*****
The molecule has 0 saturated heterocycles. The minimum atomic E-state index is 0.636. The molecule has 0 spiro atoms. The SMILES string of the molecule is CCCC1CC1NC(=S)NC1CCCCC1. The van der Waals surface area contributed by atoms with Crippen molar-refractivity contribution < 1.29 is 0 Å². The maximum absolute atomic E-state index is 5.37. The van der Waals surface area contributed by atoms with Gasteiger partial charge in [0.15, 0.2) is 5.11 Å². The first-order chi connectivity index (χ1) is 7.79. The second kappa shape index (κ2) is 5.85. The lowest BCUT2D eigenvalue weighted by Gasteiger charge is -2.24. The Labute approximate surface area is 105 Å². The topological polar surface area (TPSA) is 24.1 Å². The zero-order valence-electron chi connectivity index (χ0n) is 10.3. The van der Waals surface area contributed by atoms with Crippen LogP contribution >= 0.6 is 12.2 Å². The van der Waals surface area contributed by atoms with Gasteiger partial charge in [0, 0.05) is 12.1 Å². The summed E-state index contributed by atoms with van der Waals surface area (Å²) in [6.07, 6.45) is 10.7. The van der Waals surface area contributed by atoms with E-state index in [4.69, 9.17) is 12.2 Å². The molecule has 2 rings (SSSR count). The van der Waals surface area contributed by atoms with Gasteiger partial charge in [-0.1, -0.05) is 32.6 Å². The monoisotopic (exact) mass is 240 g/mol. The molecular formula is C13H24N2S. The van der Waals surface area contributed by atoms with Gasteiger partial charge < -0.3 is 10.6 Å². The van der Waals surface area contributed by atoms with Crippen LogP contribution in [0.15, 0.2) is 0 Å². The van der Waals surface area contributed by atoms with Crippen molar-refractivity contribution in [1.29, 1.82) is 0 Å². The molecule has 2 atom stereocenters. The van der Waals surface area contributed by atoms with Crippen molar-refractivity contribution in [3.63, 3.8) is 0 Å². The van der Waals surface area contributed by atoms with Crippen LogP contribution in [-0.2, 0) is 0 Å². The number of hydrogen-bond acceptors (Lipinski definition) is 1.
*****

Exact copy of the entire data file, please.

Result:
The molecule has 0 saturated heterocycles. The minimum atomic E-state index is 0.636. The molecule has 0 spiro atoms. The SMILES string of the molecule is CCCC1CC1NC(=S)NC1CCCCC1. The van der Waals surface area contributed by atoms with Crippen molar-refractivity contribution < 1.29 is 0 Å². The maximum absolute atomic E-state index is 5.37. The van der Waals surface area contributed by atoms with Gasteiger partial charge in [0.15, 0.2) is 5.11 Å². The first-order chi connectivity index (χ1) is 7.79. The second kappa shape index (κ2) is 5.85. The lowest BCUT2D eigenvalue weighted by Gasteiger charge is -2.24. The Labute approximate surface area is 105 Å². The topological polar surface area (TPSA) is 24.1 Å². The zero-order valence-electron chi connectivity index (χ0n) is 10.3. The van der Waals surface area contributed by atoms with Crippen LogP contribution >= 0.6 is 12.2 Å². The van der Waals surface area contributed by atoms with Gasteiger partial charge in [0, 0.05) is 12.1 Å². The summed E-state index contributed by atoms with van der Waals surface area (Å²) in [6.07, 6.45) is 10.7. The van der Waals surface area contributed by atoms with E-state index in [4.69, 9.17) is 12.2 Å². The molecule has 2 rings (SSSR count). The van der Waals surface area contributed by atoms with Gasteiger partial charge in [-0.1, -0.05) is 32.6 Å². The monoisotopic (exact) mass is 240 g/mol. The molecular formula is C13H24N2S. The van der Waals surface area contributed by atoms with Gasteiger partial charge < -0.3 is 10.6 Å². The van der Waals surface area contributed by atoms with Crippen LogP contribution in [0.15, 0.2) is 0 Å². The van der Waals surface area contributed by atoms with Crippen molar-refractivity contribution in [1.29, 1.82) is 0 Å². The molecule has 2 atom stereocenters. The van der Waals surface area contributed by atoms with Crippen molar-refractivity contribution in [3.63, 3.8) is 0 Å². The van der Waals surface area contributed by atoms with Crippen LogP contribution in [-0.2, 0) is 0 Å². The number of hydrogen-bond acceptors (Lipinski definition) is 1.